Hoarseness is a condition resulting in a rough or harsh sound to the voice.
What is going on in the body?
Hoarseness may be caused by many things. Hoarseness may be acute (of short duration) or chronic (of long duration).
In understanding what is happening in the body, the healthcare provider will want to know the answers to these questions:
How long has the hoarseness been present?
What was happening before the hoarseness started? Were there any other symptoms?
Has the person been over-using or straining the voice?
Has the person been experiencing shortness of breath, sore throat, dry mouth, cough, or difficulty swallowing dry food?
Has the person been near or in a fire within the past 48 hours?
Has the person tried anything at home to make the hoarseness better?
What are the causes and risks of the condition?
Causes of hoarseness vary but may include:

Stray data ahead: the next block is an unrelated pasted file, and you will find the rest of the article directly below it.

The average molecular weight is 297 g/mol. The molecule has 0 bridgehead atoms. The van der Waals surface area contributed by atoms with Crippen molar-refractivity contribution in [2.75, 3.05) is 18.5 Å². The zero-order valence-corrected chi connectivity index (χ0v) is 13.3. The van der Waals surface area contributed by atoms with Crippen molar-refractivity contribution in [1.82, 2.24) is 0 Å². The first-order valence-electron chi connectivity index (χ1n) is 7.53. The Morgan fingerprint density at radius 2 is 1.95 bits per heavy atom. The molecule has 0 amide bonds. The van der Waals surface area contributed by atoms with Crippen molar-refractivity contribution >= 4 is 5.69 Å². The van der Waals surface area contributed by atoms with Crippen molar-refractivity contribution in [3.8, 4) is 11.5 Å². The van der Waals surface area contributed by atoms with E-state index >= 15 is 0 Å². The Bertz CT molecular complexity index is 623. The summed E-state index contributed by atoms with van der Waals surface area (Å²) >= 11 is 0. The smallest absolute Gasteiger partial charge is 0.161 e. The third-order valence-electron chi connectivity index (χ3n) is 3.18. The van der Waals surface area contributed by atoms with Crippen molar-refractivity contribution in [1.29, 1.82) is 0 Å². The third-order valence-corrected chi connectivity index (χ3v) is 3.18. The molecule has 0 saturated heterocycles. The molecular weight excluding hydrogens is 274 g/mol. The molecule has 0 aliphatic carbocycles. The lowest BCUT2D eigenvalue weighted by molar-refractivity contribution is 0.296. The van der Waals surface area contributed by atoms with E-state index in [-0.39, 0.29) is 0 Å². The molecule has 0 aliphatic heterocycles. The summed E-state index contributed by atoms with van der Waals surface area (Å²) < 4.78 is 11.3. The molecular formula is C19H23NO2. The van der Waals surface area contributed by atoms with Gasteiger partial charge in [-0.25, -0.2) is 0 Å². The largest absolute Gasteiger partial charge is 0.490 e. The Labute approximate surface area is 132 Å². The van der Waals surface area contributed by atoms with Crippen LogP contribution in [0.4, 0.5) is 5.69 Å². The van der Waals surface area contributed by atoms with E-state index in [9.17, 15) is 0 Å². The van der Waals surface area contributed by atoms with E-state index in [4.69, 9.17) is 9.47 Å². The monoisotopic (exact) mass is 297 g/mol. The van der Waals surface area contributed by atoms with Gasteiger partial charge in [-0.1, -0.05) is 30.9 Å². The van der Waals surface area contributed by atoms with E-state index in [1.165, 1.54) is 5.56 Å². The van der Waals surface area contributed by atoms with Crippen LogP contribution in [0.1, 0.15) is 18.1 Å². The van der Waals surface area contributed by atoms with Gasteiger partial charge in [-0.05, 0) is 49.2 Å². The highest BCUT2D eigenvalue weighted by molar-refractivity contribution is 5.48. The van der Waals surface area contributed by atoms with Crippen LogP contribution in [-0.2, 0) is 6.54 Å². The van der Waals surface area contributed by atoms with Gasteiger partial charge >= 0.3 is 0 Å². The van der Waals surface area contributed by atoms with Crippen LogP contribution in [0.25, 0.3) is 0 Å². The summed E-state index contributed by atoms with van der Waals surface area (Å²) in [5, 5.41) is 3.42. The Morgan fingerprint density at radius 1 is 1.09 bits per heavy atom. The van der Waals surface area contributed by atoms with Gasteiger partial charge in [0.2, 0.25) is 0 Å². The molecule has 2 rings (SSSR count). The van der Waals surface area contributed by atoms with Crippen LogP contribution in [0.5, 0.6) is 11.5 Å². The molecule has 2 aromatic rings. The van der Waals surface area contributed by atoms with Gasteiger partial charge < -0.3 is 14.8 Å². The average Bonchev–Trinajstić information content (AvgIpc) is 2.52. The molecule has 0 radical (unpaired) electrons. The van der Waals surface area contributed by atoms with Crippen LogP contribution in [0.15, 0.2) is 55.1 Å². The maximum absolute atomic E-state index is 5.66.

upper respiratory infection, such as a sinus infection
gastroesophageal reflux disease. If a person has reflux, juices from the stomach may go up the esophagus, or food pipe. The gastric juice can irritate the throat, causing hoarseness along with a sensation of a lump in the throat.
hypothyroidism, a condition in which there is too little thyroid hormone circulating in the bloodstream
injury caused by inhaling smoke
laryngeal cancer, or cancer of the vocal cords
laryngitis, or inflammation of the vocal cords
rheumatoid arthritis, a condition in which the joints are painful and swollen
Sjogren syndrome, which is a disorder producing hoarseness, dry eyes, and dry mouth
thoracic aortic aneurysm, which is an abnormal enlargement of a blood vessel
trauma or injury to the windpipe
paralysis of the vocal cords
presence of nodules on the vocal cords
medical treatments such as surgery in the area of the vocal cords
childhood infections such as croup
smoking or alcohol consumption